Wednesday, June 15, 2016

The Coffee Project New York

I had planned on a continuous stream of posting about my trip to Portland but a recent discovery has forced me to alter my best laid plans. I will return to Portland, but keeping with the theme of great coffee I felt compelled to share.

The weather has finally broken here in New York and so my rambles have become more frequent and longer. On a recent stroll through the streets of NYC I stumbled upon a small storefront with the words COFFEE PROJECT NY across the top. It triggered a vague recollection of possibly reading about it. Regardless, I investigated. I quickly realized I had read about the shop because of its signature offering, Project #1, the de-constructed Latte. More on that in a minute.

Coffee Project New York is the labor of love of Chi Sum Ngai and her partner Kaleena Teoh. Chi Sum trained as a barista in Portland (aha!) and moved to New York. Coffee Project NY is in the mold of the great coffee shops I found in Portland, run by passionate people with a deep appreciation for great coffee looking to serve a neighborhood and community. Chi Sum and Kaleena welcome you with a hello and a smile the second you enter the shop, doing everything possible to make you feel welcome. 




A small shop with a big heart



Coffee Project NY's beans are roasted for them in Red Hook and their milk comes from Salem, NY. They offer drip, all the expected espresso beverages, cold brew, chai & hot chocolate. They step it up from there. They offer nitro-coffee; cold brew run through a keg infused with nitrogen. I have had nitro-coffee at other places but none has come close to the one at Coffee Project NY. They have their beans for the nitro-coffee specifically roasted to enhance their sweetness. This works well with the nitrogen process which gives the brew a creamy texture without adding any dairy. I am light & sweet coffee guy so it means something when I tell you I did not add a drop of milk or single crystal of sugar to my nitro-coffee. The coffee is bright, with a light sweetness and thick, smooth texture. The closest comparison I can give you is a pint of Guinness poured in Dublin by a pro.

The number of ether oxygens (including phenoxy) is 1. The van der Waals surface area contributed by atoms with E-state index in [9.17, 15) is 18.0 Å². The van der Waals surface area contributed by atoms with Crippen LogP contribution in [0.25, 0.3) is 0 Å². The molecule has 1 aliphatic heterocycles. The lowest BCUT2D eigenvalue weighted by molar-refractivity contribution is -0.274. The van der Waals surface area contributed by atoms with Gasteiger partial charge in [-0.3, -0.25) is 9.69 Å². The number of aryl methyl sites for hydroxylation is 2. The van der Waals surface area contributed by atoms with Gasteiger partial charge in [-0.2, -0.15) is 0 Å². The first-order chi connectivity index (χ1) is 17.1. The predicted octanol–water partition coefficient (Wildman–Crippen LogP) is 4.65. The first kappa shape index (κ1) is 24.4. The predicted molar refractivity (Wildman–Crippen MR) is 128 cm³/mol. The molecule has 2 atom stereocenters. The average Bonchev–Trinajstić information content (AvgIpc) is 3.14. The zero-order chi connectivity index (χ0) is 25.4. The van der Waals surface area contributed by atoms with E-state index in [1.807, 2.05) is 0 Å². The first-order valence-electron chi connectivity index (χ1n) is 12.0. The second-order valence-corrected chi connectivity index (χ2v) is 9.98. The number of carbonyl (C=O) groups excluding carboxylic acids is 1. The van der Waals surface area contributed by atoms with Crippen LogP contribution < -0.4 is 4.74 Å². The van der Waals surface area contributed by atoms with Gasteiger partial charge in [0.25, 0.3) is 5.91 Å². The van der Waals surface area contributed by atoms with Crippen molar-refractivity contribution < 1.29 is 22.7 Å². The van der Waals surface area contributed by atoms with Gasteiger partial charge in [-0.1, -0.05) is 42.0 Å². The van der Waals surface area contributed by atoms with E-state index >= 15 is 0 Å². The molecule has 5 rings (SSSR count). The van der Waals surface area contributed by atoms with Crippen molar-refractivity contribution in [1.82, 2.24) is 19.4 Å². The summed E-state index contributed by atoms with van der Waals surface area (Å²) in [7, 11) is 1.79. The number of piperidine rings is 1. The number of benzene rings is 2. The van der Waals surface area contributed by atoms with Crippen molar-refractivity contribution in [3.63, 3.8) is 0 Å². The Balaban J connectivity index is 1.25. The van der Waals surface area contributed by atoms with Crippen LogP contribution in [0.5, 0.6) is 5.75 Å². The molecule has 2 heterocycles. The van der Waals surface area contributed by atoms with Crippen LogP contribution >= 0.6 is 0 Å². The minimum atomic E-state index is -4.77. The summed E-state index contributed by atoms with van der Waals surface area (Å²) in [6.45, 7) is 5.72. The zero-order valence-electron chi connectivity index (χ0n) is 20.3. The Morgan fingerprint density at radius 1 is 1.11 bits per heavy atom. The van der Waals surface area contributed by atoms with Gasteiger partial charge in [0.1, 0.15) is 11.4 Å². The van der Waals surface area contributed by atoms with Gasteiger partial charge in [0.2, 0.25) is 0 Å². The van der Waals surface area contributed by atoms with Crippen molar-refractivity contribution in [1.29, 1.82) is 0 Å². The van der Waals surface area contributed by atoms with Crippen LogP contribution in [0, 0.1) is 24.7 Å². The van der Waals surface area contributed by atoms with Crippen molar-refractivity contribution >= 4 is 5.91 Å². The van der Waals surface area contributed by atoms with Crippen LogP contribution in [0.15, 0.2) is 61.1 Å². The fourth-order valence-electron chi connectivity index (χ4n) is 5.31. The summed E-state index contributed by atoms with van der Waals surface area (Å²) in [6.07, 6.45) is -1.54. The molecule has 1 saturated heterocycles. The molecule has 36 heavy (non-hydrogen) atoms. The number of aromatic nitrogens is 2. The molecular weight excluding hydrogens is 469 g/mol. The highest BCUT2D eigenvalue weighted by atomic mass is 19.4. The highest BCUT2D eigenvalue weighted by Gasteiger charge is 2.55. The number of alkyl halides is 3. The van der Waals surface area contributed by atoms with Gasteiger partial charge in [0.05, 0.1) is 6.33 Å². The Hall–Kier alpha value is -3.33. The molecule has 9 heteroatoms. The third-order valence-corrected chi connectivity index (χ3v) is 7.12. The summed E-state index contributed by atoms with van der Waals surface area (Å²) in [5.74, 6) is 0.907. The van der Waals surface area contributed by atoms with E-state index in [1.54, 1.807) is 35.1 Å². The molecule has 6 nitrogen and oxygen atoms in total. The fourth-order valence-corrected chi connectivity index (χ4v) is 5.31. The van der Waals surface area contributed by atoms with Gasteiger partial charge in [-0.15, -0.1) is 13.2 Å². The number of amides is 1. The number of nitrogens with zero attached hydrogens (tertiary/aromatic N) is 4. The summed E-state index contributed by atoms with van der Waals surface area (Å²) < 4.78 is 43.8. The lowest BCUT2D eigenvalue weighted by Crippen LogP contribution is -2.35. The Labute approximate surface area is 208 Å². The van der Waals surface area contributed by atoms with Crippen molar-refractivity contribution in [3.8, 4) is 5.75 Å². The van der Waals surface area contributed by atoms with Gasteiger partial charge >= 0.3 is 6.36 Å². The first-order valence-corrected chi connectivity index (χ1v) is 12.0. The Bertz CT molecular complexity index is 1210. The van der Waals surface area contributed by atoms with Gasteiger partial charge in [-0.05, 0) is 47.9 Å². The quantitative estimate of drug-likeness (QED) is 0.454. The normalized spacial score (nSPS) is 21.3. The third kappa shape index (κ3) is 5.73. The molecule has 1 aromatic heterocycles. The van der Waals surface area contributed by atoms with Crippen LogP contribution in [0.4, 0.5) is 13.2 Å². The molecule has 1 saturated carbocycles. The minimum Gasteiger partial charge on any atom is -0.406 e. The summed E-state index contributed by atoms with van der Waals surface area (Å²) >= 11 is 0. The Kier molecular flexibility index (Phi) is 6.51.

The special of the house is Project # 1, the de-constructed  Latte. Inspired by Slate Coffee Roaster's version in Seattle it is the impetus behind the shop. The de-constructed Latte is, in order, a shot of espresso, a shot of milk and a Latte. It is served on a board with a small glass of sparkling water and a sweet biscuit.


It tastes as good as it looks.


The milk is specially pasteurized at a lower temperature for a longer period to retain a taste similar to raw milk. It is consumed in the order listed to highlight and enhance the flavors and experience of the Latte. The theory is that by tasting the espresso on its own as well as the milk you are better are able to focus in on all of the distinct flavors when they are combined in the Latte. It works, and it is a delightful experience. The de-constructed Latte is only served in house which makes it the perfect excuse to stop for a moment in this hectic city, focus on something pleasant and truly enjoy the experience. I cannot recommend it enough.

All this would be reason enough to visit Coffee Project NY but they do not stop there. They also offer both and affogato (espresso with vanilla ice cream, one of my favorite things in the world) and a coffee-float (nitro-coffee & vanilla ice cream) Throw in some daily pastries and Coffee Project NY has all the bases covered.





Coffee Project NY is a solid twenty block walk from my home, making it a two mile round trip. It is not only worth every step but an inspiration to lace up and hit the pavement. Get ready to stretch your legs. The payoff is worth it.






Coffee Project New York - 239 East 5th Street, between 2nd & 3rd Avenue - http://www.coffeeprojectny.com/







Monday, May 23, 2016

5 Days in Portland - Volumie 1, Coffee Culture - Part 2, The Obsessives

Portland is filled with coffee obsessives and it can seem like every one of them has opened a coffee shop, which is a good thing. The number of coffee shops with just one or two locations is significant and it is even more amazing how many of them are roasting their own beans. Here are just a few of the great shops I visited during my brief visit. All are worth seeking out.


Extracto Coffee Roasters

Extracto Coffee Roasters has two locations, both in the Northeast. They have, hands down, my favorite logo, a clamp & coffee bean.